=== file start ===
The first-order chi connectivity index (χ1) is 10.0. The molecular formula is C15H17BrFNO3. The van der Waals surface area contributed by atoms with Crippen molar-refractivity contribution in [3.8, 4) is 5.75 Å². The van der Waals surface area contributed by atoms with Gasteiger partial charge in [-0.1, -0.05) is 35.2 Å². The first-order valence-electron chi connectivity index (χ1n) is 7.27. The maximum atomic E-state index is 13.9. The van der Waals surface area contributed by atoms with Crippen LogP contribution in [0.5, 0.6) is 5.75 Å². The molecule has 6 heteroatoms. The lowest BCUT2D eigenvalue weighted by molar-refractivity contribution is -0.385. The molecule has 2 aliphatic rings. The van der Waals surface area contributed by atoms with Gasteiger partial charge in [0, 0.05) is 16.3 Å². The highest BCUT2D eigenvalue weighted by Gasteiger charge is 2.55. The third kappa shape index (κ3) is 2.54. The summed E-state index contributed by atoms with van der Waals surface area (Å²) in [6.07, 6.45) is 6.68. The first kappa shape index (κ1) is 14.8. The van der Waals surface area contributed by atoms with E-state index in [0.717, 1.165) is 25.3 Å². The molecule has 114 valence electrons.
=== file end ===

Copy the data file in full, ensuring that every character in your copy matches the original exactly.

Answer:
The first-order chi connectivity index (χ1) is 10.0. The molecular formula is C15H17BrFNO3. The van der Waals surface area contributed by atoms with Crippen molar-refractivity contribution in [3.8, 4) is 5.75 Å². The van der Waals surface area contributed by atoms with Gasteiger partial charge in [-0.1, -0.05) is 35.2 Å². The first-order valence-electron chi connectivity index (χ1n) is 7.27. The maximum atomic E-state index is 13.9. The van der Waals surface area contributed by atoms with Crippen LogP contribution in [0.5, 0.6) is 5.75 Å². The molecule has 6 heteroatoms. The lowest BCUT2D eigenvalue weighted by molar-refractivity contribution is -0.385. The molecule has 2 aliphatic rings. The van der Waals surface area contributed by atoms with Gasteiger partial charge in [0, 0.05) is 16.3 Å². The highest BCUT2D eigenvalue weighted by Gasteiger charge is 2.55. The third kappa shape index (κ3) is 2.54. The summed E-state index contributed by atoms with van der Waals surface area (Å²) in [6.07, 6.45) is 6.68. The first kappa shape index (κ1) is 14.8. The van der Waals surface area contributed by atoms with E-state index in [0.717, 1.165) is 25.3 Å². The molecule has 114 valence electrons.